Considering the current low ratings, financial constraints stemming from over-spending in the 2010 campaigns, and the poor showing in the previous regional elections, the ODS managers are considering centralizing the party’s campaign next year: “Experience from previous elections clearly shows that it’ll be better to have centralized themes, obvious propositions being healthcare and education,” the leader of ODS’s club of MPs and head of the party’s Moravia and Silesia branch, Zbyněk Stanjura, told HN.
Preparating for dignified defeat
A leader of a regional ODS branch who wished to remain anonymous told HN that in the upcoming regional elections the challenges facing the party will be compounded by the fact that many of the candidates do not now hold prominent positions and are thus unknown to the electorate. This was not the situation four years ago, when many of the ODS regional candidates were serving or former regional governors. ‘The presidential elections won’t be at all about nominating our own candidates but about how dignified the defeat will be.’
In 2012, the ODS will also defend 14 of its 25 seats in by-elections to the 81-seat Senate — the upper house of the Czech parliament. The internal report cited by HN indicates that the party will most probably lose the majority of those 14 seats. The results will thus have an impact on presidential elections later in 2012, that is if the election laws are not changed and direct presidential elections are not introduced.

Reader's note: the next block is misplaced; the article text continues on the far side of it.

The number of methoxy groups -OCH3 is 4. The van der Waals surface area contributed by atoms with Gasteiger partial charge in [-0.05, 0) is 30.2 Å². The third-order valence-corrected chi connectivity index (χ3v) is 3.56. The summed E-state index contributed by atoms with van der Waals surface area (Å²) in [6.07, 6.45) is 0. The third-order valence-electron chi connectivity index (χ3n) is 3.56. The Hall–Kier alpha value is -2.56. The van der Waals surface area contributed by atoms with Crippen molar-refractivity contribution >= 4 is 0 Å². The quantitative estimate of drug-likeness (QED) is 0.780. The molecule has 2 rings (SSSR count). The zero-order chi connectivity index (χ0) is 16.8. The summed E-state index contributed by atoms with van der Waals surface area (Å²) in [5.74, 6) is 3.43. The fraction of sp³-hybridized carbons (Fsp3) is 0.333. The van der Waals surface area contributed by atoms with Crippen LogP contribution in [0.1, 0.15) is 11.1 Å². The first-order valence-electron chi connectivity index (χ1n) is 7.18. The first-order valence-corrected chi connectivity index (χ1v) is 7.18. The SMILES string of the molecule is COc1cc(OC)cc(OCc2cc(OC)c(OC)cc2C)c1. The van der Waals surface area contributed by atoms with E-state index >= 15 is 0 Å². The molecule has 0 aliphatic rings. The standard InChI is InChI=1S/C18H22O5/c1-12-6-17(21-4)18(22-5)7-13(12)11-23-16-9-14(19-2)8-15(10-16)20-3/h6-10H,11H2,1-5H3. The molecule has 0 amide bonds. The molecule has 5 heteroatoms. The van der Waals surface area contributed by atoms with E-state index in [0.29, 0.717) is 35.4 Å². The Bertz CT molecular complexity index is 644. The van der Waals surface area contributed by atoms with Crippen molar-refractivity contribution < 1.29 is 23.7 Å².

“The presidential elections won’t be at all about nominating our own candidates but about how dignified the defeat will be,” a former member of the ODS leadership told HN under condition of anonymity.
On Tuesday afternoon, ODS released a statement confirming the existence of the internal poll, but said it only pertains to national ratings and that “media information that the poll referred to ratings in the regions was false.” Nevertheless, the press release contained no information about which agency conducted the poll and presented the results to the party.
“In my opinion, ‘íčko’ [nickname of former interior minister and deputy ODS leader Ivan Langer] put it [the poll] into the papers,” a senior ODS figure told Czech Position on condition of anonymity. “Only the party manager, Jan Kočí, can confirm or deny this theory, because he must have commissioned and paid someone for the study. Previously it was only the party chairman who ordered such studies. They were never ordered regularly,” the source said.
Langer, who recently founded the agency CI Consult & Research which specializes in opinion polls, denied he was responsible for the study. “I didn’t do anything with the regional elections and I didn’t commission a public opinion poll from anyone. And if the ODS did commission it somewhere, then I would know about it. In my opinion there is no such poll,” Langer told Czech Position.
Although no longer a minister, Langer reportedly continues to wield considerable influence within the ODS. The weekly Týden recently reported that Langer meets with PM Nečas once a month to discuss a range of political and internal party affairs.
Martin Shabu contributed to this article.